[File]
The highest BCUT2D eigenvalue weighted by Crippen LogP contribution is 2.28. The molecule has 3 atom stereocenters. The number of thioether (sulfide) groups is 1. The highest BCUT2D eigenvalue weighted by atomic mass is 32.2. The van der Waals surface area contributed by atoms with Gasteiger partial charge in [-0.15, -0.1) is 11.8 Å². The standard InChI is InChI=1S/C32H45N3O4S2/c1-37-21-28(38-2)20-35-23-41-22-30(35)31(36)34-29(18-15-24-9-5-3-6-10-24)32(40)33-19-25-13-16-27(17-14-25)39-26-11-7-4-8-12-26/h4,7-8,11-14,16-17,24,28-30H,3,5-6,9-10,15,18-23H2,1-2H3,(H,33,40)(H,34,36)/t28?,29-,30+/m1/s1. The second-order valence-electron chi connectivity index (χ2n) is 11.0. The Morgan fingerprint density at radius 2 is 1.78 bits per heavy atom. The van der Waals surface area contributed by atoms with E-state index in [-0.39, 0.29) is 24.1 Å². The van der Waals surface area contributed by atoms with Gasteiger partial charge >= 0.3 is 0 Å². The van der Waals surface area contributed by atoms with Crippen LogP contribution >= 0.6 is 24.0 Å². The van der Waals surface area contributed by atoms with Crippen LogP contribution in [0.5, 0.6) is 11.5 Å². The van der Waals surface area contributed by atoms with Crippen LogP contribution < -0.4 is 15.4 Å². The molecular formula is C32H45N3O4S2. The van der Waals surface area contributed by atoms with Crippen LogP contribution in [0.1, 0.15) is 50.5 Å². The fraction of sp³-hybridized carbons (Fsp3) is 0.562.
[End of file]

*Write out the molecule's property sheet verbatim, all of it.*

The highest BCUT2D eigenvalue weighted by Crippen LogP contribution is 2.28. The molecule has 3 atom stereocenters. The number of thioether (sulfide) groups is 1. The highest BCUT2D eigenvalue weighted by atomic mass is 32.2. The van der Waals surface area contributed by atoms with Gasteiger partial charge in [-0.15, -0.1) is 11.8 Å². The standard InChI is InChI=1S/C32H45N3O4S2/c1-37-21-28(38-2)20-35-23-41-22-30(35)31(36)34-29(18-15-24-9-5-3-6-10-24)32(40)33-19-25-13-16-27(17-14-25)39-26-11-7-4-8-12-26/h4,7-8,11-14,16-17,24,28-30H,3,5-6,9-10,15,18-23H2,1-2H3,(H,33,40)(H,34,36)/t28?,29-,30+/m1/s1. The second-order valence-electron chi connectivity index (χ2n) is 11.0. The Morgan fingerprint density at radius 2 is 1.78 bits per heavy atom. The van der Waals surface area contributed by atoms with E-state index in [-0.39, 0.29) is 24.1 Å². The van der Waals surface area contributed by atoms with Gasteiger partial charge >= 0.3 is 0 Å². The van der Waals surface area contributed by atoms with Crippen LogP contribution >= 0.6 is 24.0 Å². The van der Waals surface area contributed by atoms with Crippen LogP contribution in [0.5, 0.6) is 11.5 Å². The van der Waals surface area contributed by atoms with Crippen LogP contribution < -0.4 is 15.4 Å². The molecular formula is C32H45N3O4S2. The van der Waals surface area contributed by atoms with Crippen LogP contribution in [0.1, 0.15) is 50.5 Å². The fraction of sp³-hybridized carbons (Fsp3) is 0.562.